The Telegraph, a UK Daily, has announced fully paid parental leave for men and women alike. The organisation now provides a six-month paid parental leave to mothers and fathers. It is a welcome move by the organisation in a step towards gender equality and making the point that both the mother as well as the father share equal responsibilities when it comes to taking care of their newborn baby.
Informing the move by the organisation, Lauren Davidson, Personal Finance Editor at The Telegraph, tweeted, "Really proud today to work at the Telegraph, which has just announced that all new parents, dads included, will be entitled to six months' paid parental leave."
Really proud today to work at the Telegraph, which has just announced that all new parents, dads included, will be entitled to six months' paid parental leave.
— Lauren Davidson (@laurendavidson) September 17, 2018
With this, The Telegraph has joined the list of organisations like Aviva and Netflix that have similar parental leave policies for both men and women. The policy also includes parents of adopted children.
Paternity Leave a distant dream in India?
In India, the concept of equal parental leave is a far from the truth. It's only recently that India has approved a six-month paid maternity leave. Paternity leave is something most organisations in the country are still alien to.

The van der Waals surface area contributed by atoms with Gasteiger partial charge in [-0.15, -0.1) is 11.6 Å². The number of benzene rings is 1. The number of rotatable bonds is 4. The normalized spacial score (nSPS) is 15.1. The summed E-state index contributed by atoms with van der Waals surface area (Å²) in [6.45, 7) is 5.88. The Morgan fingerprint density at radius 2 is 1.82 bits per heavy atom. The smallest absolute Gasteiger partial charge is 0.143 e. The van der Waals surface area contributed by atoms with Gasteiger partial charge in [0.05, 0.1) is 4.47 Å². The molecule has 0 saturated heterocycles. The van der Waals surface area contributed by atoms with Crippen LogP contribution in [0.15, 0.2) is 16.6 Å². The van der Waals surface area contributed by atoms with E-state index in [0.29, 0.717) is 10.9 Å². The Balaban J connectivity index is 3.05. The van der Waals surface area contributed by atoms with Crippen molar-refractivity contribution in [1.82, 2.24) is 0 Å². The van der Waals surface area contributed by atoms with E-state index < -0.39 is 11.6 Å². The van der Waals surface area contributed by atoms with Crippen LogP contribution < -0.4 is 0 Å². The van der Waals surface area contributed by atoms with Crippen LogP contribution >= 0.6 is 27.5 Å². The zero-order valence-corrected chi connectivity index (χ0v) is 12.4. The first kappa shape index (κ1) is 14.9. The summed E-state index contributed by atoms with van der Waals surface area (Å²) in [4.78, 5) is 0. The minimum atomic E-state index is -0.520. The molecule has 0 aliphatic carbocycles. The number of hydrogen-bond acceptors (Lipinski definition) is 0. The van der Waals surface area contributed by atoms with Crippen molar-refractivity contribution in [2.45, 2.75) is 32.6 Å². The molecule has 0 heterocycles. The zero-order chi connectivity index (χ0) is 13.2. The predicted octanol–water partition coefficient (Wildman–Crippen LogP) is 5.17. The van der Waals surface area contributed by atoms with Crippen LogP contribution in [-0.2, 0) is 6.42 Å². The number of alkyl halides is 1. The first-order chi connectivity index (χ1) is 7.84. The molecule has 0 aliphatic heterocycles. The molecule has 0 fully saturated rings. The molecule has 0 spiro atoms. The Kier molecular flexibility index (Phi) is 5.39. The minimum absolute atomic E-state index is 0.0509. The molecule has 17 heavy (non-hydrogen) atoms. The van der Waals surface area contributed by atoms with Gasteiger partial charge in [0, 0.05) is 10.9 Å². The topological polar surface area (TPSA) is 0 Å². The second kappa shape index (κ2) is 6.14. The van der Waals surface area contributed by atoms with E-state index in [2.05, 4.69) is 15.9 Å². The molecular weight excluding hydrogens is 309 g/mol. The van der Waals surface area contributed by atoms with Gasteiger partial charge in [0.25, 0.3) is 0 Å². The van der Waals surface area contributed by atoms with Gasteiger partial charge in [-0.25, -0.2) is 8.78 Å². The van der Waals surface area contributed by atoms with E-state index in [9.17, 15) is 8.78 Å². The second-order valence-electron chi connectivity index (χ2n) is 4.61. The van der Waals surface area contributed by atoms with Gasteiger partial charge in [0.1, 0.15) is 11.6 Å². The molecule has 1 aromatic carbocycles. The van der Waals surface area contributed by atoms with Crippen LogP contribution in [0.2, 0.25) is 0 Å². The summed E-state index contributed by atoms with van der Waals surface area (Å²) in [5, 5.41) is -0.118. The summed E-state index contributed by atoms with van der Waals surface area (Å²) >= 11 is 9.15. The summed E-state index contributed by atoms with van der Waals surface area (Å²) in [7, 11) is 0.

In fact, a UNICEF analysis earlier this year showed that India is among almost 90 countries in the world without national policies in place that ensure new fathers get adequate paid time off with their newborn babies. Almost two-thirds of the world's children under one-year-old – nearly 90 million – live in countries where their fathers are not entitled by law to a single day of paid paternity leave, the UNICEF analysis had said.
"Positive and meaningful interaction with mothers and fathers from the very beginning helps shape children's brain growth and development for life, making them healthier and happier, and increasing their ability to learn. It's all of our responsibility to enable them to fill this role," UNICEF Executive Director Henrietta Fore said.
Let's hope Paternity Leave policies get more consideration from Indian firms in the near future to ensure a pluralistic society.